You may have heard of the Formosan “super termite” that has been eating through houses along the Southern U.S. Until recently this termite was thought to be the most destructive in the world. However, Nan-Yoa Su, professor of entomology at the University of Florida’s Institute of Food and Agricultural Sciences (UF/IFAS), has just discovered a new termite ravaging houses in Florida that is even more destructive and terrifying.
This new super soldier termite, known as the Asian subterranean termite, was thought to only live in tropical climates in places such as Brazil and the West Indies. Unfortunately for us Americans, it has just been discovered in Florida, and seems to have a well-established foothold in South Florida. Scientists are puzzled by its rapid spread as they believed it could not survive in areas north of the tropics. The terrifying termite is now considered to be a serious threat to homes in Florida. Infestations have already been found in four buildings in Riviera Beach in South Florida, and officials believe there are probably more buildings infested. Officials are asking people to contact them at the UF/IFAS if they see this termite.
This new destructive termite is considered one of the most destructive pests in the tropics and now the Southern United States. Su, along with assistant professor of entomology Brian Cabrera, is working to track and hopefully stop the advance of this invasive insect.
Officials are asking residents to look out for the winged termites, which may be seen around dusk and in the evening flying around lights. The termite can be identified by its dark brown head and dorsal surface on the top of its body, which stands out in contrast to its yellow-brown underside. The “two-toned” appearance of the termite makes it fairly noticeable when compared to other termites. The termite “soldiers” can be identified by the teardrop shape of their heads and a pore on their body that secretes sticky, milk-like fluid. Officials recommend that any homeowners unsure of whether the termite has infested their homes should immediately contact a pest control professional and have them thoroughly inspect their property.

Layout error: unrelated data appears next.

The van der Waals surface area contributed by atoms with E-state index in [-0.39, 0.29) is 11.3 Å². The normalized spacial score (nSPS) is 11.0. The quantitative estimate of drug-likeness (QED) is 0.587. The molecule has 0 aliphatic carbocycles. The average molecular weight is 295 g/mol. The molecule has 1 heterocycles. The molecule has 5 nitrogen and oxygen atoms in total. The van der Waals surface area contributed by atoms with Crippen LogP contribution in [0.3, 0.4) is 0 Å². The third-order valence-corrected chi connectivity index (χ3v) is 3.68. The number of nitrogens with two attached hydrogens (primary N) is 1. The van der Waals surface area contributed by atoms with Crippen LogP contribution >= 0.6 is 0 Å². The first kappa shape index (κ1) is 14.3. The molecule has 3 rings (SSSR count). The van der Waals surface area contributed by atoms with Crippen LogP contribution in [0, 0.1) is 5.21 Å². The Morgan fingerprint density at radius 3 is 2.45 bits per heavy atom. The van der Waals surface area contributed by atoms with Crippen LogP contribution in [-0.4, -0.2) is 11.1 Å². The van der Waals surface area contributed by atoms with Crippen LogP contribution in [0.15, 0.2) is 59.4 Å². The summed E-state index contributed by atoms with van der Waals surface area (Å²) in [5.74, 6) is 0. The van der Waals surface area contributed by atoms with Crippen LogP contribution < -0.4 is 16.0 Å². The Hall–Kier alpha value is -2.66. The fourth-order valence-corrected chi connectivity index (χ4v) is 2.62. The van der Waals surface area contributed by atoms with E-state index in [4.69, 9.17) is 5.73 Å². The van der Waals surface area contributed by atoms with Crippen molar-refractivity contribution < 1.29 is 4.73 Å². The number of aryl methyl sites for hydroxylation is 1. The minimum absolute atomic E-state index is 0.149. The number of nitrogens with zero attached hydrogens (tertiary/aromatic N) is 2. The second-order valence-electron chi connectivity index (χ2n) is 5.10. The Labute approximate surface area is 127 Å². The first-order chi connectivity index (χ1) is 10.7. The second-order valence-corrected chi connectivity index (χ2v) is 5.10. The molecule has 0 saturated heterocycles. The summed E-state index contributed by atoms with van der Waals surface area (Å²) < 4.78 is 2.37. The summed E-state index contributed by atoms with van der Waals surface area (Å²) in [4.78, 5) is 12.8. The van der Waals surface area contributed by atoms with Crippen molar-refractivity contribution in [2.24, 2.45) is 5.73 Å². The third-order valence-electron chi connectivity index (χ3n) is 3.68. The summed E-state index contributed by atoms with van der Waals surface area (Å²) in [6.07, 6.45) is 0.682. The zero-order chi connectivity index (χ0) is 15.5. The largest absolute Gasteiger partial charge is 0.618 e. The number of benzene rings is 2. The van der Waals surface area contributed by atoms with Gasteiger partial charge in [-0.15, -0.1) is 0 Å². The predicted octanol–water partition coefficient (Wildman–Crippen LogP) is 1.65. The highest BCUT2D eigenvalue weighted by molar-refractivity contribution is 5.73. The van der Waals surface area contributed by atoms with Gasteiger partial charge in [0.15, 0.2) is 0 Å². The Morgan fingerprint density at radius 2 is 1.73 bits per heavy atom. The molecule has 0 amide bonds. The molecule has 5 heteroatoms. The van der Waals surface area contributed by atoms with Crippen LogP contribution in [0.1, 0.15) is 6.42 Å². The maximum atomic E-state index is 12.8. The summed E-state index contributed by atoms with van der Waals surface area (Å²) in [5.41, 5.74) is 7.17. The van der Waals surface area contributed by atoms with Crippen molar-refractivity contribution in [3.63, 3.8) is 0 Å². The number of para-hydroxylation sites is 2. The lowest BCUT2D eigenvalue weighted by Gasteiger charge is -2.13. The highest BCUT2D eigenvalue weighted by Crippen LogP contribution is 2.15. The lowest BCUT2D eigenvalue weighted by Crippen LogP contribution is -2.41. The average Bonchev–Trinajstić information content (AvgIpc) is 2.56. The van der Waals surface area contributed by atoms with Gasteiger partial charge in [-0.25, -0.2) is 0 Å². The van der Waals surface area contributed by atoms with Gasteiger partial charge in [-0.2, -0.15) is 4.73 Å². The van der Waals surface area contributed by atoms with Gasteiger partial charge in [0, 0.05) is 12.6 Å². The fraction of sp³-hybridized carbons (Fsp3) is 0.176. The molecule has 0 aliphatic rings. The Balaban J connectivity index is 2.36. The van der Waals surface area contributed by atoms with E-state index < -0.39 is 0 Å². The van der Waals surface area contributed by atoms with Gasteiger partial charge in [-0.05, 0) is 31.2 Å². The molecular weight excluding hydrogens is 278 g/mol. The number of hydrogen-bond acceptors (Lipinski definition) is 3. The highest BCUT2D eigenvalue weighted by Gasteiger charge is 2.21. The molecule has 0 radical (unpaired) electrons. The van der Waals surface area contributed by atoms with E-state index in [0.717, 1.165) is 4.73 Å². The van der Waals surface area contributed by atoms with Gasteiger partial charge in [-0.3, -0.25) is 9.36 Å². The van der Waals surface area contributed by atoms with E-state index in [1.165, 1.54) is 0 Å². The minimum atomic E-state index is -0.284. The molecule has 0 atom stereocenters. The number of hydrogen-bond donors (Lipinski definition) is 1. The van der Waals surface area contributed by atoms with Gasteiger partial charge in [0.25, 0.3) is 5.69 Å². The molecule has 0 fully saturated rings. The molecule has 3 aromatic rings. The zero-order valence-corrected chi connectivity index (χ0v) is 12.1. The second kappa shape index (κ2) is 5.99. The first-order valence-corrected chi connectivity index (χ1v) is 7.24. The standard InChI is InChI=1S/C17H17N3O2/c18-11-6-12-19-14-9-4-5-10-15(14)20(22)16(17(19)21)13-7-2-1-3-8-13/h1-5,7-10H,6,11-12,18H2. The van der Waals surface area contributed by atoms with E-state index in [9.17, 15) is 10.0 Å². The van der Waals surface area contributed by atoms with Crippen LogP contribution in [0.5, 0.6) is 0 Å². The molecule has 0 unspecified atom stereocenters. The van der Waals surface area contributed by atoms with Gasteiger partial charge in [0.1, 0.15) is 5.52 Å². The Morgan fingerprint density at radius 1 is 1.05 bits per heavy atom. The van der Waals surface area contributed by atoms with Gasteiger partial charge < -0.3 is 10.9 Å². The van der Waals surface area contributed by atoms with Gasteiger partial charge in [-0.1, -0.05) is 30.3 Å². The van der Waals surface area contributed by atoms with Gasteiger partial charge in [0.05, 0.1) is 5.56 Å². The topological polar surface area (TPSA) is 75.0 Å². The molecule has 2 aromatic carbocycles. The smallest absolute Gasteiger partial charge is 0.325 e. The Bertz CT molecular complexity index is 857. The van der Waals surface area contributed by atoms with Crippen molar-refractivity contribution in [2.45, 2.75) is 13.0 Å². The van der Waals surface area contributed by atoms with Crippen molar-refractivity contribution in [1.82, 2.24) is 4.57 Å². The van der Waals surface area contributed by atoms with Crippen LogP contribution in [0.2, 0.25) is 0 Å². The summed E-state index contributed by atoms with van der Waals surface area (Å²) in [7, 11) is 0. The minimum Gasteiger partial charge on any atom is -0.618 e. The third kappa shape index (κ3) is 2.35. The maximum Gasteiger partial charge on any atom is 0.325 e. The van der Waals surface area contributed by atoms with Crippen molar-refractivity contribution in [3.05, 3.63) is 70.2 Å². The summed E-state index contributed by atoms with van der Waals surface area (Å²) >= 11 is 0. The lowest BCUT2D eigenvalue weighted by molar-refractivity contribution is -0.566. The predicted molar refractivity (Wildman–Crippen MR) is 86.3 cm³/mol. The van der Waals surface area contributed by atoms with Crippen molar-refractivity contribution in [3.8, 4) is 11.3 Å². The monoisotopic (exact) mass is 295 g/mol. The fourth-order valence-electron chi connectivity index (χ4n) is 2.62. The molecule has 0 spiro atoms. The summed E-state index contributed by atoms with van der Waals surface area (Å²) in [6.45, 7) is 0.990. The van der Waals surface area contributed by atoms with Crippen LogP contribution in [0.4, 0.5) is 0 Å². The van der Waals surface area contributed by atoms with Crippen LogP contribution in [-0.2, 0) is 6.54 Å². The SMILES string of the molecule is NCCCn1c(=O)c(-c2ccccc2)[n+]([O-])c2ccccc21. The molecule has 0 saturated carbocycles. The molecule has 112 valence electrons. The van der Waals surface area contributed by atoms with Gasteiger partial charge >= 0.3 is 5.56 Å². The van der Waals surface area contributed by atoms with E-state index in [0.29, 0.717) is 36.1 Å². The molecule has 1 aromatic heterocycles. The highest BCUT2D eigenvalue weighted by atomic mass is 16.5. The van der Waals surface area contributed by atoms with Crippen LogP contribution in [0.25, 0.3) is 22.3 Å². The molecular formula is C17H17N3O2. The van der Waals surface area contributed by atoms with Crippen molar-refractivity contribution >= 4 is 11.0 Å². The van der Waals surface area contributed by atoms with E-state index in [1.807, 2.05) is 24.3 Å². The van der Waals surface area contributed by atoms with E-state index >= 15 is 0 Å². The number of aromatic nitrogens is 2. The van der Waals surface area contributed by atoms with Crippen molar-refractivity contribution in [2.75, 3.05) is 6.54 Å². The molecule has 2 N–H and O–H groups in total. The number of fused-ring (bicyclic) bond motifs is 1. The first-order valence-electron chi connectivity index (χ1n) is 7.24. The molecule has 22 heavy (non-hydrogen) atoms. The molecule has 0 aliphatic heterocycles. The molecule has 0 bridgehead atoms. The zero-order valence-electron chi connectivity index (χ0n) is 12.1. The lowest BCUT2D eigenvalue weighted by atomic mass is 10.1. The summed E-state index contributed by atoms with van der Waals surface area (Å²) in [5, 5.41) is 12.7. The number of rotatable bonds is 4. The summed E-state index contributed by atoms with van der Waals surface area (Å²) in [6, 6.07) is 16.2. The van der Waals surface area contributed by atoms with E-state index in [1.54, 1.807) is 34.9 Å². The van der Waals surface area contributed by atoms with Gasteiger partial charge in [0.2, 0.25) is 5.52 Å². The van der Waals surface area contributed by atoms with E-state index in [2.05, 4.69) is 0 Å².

Thankfully, a successful baiting system has been developed that can control the new Asian subterranean termite. The bait system uses a chemical called noviflumuron, which is a growth regulator that stops termites from being able to molt. Without the ability to molt the worker population of the termites cannot sustain their underground colonies. We’ll beat this bad guy in no time!